Taxes, tipping, and service charges in Italy are an ever fluid subject that never fails to befuddle visitors. No matter how many times you’ve been, these things are highly subject to change, and just recently, the city of Rome dramatically upped their hotel taxes, so I wanted to talk to you about how these work.

Hotel taxes apply even if you are not stay in something that would be strictly referred to as a hotel. They come up at:

  • hotels

  • B&Bs

  • rental homes and apartments

  • camp sites

  • guest houses


The only exception is hostels, and the prices of the tax depends on the level of the establishment. 1- and 2-Star hotels stars carry a 3 EU per night tax, 3-star hotels a 4 EU per night tax, 4-star hotels a 6 EU per night tax, and 5-star hotels a 7 EU per night tax.

Agriturisms are taxed 4 EU per night, camp sites 2 EU per night, and all other types of accommodation 3.5 EU per night. And all prices are per person.

As hotels do not want to constantly raise their prices to reflect these taxes, you must pay the taxes separately from your room rate, typically on arrival. The hotel taxes go toward services for tourists, as well as tourism marketing, in addition to city developments that affect tourists, such as street improvement.

DSCN2647It might have been Under the Tuscan Sun that really jump started the craze, but there is something about spending a day on an olive grove helping out with the harvest that has always appealed to visitors to Italy, especially outdoorsy types exploring the small hilltop towns of Tuscany.

If you are in search of your own harvest experience, you’re in luck.

You’ll be one of the most welcome kinds of visitors to Italy!

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No matter the season, staying on an Italian winery is always an eye-opening experience. From the simple beauty of repetition as row after row of wine grapes undulates over the hillside to the earnest passion of Italian winegrowers, Italian wineries are usually stunning, serene places.

But during the fall, wineries explode with action. Grapes are picked as fast as possible to capture the peak of flavor and just as furiously pressed into juice.

While wine preferences are a deeply personal matter, there are a handful of winery inns and hotels that I love share with my clients because they cannot fail to impress.

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While we may complain about sales tax in the U.S., as a member of the European Union, Italy must charge a whopping 20% value-added tax on most goods. Not such a big deal on a bottle of water, but when you're buying some Prada sandals - even at the outlet - that's a steep fee.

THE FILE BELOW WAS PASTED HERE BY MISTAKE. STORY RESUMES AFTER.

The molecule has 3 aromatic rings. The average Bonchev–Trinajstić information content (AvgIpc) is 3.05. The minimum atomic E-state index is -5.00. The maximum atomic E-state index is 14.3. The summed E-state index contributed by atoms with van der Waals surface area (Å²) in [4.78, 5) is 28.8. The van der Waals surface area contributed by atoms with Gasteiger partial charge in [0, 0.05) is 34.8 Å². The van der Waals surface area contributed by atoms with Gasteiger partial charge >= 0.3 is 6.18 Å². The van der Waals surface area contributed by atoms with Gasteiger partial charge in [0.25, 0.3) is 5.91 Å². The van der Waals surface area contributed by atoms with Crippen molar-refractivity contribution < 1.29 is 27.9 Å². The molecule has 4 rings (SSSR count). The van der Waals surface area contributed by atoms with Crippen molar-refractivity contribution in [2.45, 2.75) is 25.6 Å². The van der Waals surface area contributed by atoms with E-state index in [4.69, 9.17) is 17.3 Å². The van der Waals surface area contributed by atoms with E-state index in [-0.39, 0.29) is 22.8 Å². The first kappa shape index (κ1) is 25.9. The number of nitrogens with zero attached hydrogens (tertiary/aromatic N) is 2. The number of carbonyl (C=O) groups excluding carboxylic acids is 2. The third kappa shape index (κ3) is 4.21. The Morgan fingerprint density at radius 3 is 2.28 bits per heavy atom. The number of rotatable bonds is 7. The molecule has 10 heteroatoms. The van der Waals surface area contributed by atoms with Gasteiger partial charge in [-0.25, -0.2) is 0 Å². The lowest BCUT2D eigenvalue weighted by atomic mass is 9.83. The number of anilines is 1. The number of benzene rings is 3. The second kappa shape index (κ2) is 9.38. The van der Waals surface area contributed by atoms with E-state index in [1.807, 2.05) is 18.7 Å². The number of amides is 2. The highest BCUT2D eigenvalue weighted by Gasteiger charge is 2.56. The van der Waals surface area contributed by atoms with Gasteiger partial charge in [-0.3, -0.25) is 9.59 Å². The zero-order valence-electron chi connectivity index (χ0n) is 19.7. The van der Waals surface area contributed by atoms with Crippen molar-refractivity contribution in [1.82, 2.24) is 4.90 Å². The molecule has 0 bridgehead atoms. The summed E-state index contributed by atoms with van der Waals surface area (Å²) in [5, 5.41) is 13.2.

Fortunately for those of us travelers looking to pick up some luxury goods to bring home, you can actually get a refund on a portion (about 10-12%) of your sales tax if you spend over €155 in one shop in one day. Unfortunately, like many bureaucratic things in Italy, it takes a bit of work.

How to Get a VAT Refund in Italy - At the Store




To be eligible for a refund, request an IVA (VAT is called IVA in Italy) invoice for customs at the register at the time of purchase. You'll need to show your passport at the store to demonstrate that you are not an EU-citizen to get the paperwork.

If you don't have it with you or forget and are able to return to the store at some other point during your trip, you can sometimes get this form later, but you must return to the exact store in which you made your purchase, not another outpost of the same chain.

How to Get a VAT Refund in Italy - At the Airport




On your way home, take all of your invoices and head to your departure airport a little early to get your paperwork stamped at the customs office. These are usually pretty easy to spot in the check-in area, but sometimes they are downstairs in the arrivals area near the rental car desks and currency exchange booths. You must get your papers stamped in you last EU departure point, so if you head somewhere else after Italy, save your invoices till then.

Reap the rewards of your organization with a refund in cash or as a credit on your credit card!
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2008 - 2012 CONDÉ NAST TRAVELER ITALY SPECIALIST

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